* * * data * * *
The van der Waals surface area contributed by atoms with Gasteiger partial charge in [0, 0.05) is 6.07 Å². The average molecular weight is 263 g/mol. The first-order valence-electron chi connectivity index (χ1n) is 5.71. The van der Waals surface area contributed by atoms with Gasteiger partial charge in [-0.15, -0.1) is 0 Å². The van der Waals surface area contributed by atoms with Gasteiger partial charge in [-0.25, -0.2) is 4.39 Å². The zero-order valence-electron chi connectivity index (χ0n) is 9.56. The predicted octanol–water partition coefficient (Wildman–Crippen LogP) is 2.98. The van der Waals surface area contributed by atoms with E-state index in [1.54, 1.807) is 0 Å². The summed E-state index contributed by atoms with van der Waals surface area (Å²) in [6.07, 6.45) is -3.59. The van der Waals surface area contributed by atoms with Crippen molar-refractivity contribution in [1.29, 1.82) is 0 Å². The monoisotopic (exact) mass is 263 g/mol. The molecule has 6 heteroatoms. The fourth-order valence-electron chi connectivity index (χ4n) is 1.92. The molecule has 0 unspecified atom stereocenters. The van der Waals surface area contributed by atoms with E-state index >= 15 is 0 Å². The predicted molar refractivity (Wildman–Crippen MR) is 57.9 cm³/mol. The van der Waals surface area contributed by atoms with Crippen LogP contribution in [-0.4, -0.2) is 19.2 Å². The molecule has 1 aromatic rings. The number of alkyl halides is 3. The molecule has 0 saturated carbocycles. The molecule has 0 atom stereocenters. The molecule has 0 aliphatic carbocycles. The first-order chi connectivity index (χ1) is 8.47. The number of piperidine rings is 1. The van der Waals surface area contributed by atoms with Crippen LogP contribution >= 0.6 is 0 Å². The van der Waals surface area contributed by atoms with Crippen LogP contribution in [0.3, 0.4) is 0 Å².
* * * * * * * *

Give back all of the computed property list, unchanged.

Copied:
The van der Waals surface area contributed by atoms with Gasteiger partial charge in [0, 0.05) is 6.07 Å². The average molecular weight is 263 g/mol. The first-order valence-electron chi connectivity index (χ1n) is 5.71. The van der Waals surface area contributed by atoms with Gasteiger partial charge in [-0.15, -0.1) is 0 Å². The van der Waals surface area contributed by atoms with Gasteiger partial charge in [-0.25, -0.2) is 4.39 Å². The zero-order valence-electron chi connectivity index (χ0n) is 9.56. The predicted octanol–water partition coefficient (Wildman–Crippen LogP) is 2.98. The van der Waals surface area contributed by atoms with E-state index in [1.54, 1.807) is 0 Å². The summed E-state index contributed by atoms with van der Waals surface area (Å²) in [6.07, 6.45) is -3.59. The van der Waals surface area contributed by atoms with Crippen molar-refractivity contribution in [1.29, 1.82) is 0 Å². The monoisotopic (exact) mass is 263 g/mol. The molecule has 6 heteroatoms. The fourth-order valence-electron chi connectivity index (χ4n) is 1.92. The molecule has 0 unspecified atom stereocenters. The van der Waals surface area contributed by atoms with E-state index >= 15 is 0 Å². The predicted molar refractivity (Wildman–Crippen MR) is 57.9 cm³/mol. The van der Waals surface area contributed by atoms with Crippen LogP contribution in [-0.4, -0.2) is 19.2 Å². The molecule has 1 aromatic rings. The number of alkyl halides is 3. The molecule has 0 saturated carbocycles. The molecule has 0 atom stereocenters. The molecule has 0 aliphatic carbocycles. The first-order chi connectivity index (χ1) is 8.47. The number of piperidine rings is 1. The van der Waals surface area contributed by atoms with Crippen LogP contribution >= 0.6 is 0 Å². The van der Waals surface area contributed by atoms with Crippen LogP contribution in [0.3, 0.4) is 0 Å².